The four most dangerous words in investing are: ‘This time it’s different.

John Templeton

Key points

  • Our forecast is that the lagged impact of the steepest and fastest interest-rate increase in recent history will start to be felt more acutely in the real economy as we enter 2024.
  • There are specific pockets of equity markets where we see value, while we believe thematic support remains for select alternatives.
  • There is likely to be a cyclical opportunity in bonds, although the window of opportunity may prove to be short-lived.
  • Once a market reset has occurred, we should feel confident to remove direct hedges in the portfolio and shift the strategy’s posture towards a focus on return generation.

Few would dispute the fact that 2023 has been a year of ‘Waiting for Godot’. Our expectations were that a US recession would have materialised by now; however, a combination of pent-up savings, a robust labour market, the tailwind of fiscal support, and corporate balance sheets eschewing distressed territory, has meant that the much-heralded recession has proved elusive.

Looking ahead, our forecast is that the lagged impact of the steepest and fastest interest-rate increase in recent history will start to be felt more acutely in the real economy. Periods of rapidly rising real rates are normally followed by a deleveraging cycle and recession, and today real rates have risen in an environment of significantly higher debt loads. We believe the pain will initially come through the small and medium-sized enterprises which are more dependent on bank-based financing, and where stress is already beginning to emerge. Moreover, the correction may manifest itself through idiosyncratic weakness rather than via a more disorderly systemic sell-off. Its severity, to a large extent, is likely to depend on the reaction of central banks, which historically do not have a good record of containing crises.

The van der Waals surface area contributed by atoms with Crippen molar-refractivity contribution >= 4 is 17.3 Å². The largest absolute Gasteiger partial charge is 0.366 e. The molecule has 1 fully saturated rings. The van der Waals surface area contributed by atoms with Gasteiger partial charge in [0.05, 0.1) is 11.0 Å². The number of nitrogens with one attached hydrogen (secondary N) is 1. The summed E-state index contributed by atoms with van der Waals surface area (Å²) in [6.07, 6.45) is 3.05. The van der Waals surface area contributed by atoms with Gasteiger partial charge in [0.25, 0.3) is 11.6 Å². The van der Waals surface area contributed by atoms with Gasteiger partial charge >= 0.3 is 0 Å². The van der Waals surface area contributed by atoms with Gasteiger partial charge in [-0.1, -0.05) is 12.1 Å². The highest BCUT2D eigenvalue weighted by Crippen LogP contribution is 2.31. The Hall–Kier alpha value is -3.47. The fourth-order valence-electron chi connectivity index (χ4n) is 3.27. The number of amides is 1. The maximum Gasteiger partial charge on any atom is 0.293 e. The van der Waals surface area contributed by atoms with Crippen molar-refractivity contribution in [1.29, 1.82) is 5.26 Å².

While the fundamentals of large companies have been strong, and businesses have been successful in extending the terms of their debt, we anticipate that margins will increasingly come under pressure in the face of weakening demand. The larger-capitalisation companies that underpin the US economy are unlikely to be immune from contagion, and the mood music could change.

Europe is arguably already in the throes of recession, with both the consumer and many housing markets struggling. The industrial side of the economy has been adversely affected by links to China which, unlike during the global financial crisis of 2008, is no longer willing or able to bail out the global economy and is more focused on its domestic agenda.

Equities – a defensive skew

On the equity front, the impetus around artificial intelligence (AI) has propelled equity markets higher, with the ‘magnificent seven’ big tech monopolies defying the customary playbook of long-duration asset sensitivity to rising bond yields. While we have identified some exciting opportunities in relation to genuine growth in the AI area, we are mindful that, in some cases, both valuations, and expectations as to how rapidly this technology can be deployed, appear to be inflated. We also contend that the technology sector will prove to be more cyclical than envisaged by many investors.